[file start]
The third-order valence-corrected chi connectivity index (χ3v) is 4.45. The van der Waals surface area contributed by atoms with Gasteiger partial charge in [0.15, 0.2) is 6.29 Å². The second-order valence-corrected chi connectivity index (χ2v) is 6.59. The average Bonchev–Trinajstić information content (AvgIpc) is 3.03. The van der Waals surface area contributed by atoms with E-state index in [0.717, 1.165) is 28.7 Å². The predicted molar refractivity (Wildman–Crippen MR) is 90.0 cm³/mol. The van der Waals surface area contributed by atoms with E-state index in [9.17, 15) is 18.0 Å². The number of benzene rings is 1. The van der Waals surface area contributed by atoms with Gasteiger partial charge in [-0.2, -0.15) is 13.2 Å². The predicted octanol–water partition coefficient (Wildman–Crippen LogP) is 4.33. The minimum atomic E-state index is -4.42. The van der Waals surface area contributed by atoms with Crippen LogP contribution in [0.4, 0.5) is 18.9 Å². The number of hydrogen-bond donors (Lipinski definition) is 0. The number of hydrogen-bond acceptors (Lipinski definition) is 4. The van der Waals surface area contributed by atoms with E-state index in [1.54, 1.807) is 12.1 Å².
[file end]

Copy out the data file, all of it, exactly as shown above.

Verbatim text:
The third-order valence-corrected chi connectivity index (χ3v) is 4.45. The van der Waals surface area contributed by atoms with Gasteiger partial charge in [0.15, 0.2) is 6.29 Å². The second-order valence-corrected chi connectivity index (χ2v) is 6.59. The average Bonchev–Trinajstić information content (AvgIpc) is 3.03. The van der Waals surface area contributed by atoms with E-state index in [0.717, 1.165) is 28.7 Å². The predicted molar refractivity (Wildman–Crippen MR) is 90.0 cm³/mol. The van der Waals surface area contributed by atoms with E-state index in [9.17, 15) is 18.0 Å². The number of benzene rings is 1. The van der Waals surface area contributed by atoms with Gasteiger partial charge in [-0.2, -0.15) is 13.2 Å². The predicted octanol–water partition coefficient (Wildman–Crippen LogP) is 4.33. The minimum atomic E-state index is -4.42. The van der Waals surface area contributed by atoms with Crippen LogP contribution in [0.4, 0.5) is 18.9 Å². The number of hydrogen-bond donors (Lipinski definition) is 0. The number of hydrogen-bond acceptors (Lipinski definition) is 4. The van der Waals surface area contributed by atoms with E-state index in [1.54, 1.807) is 12.1 Å².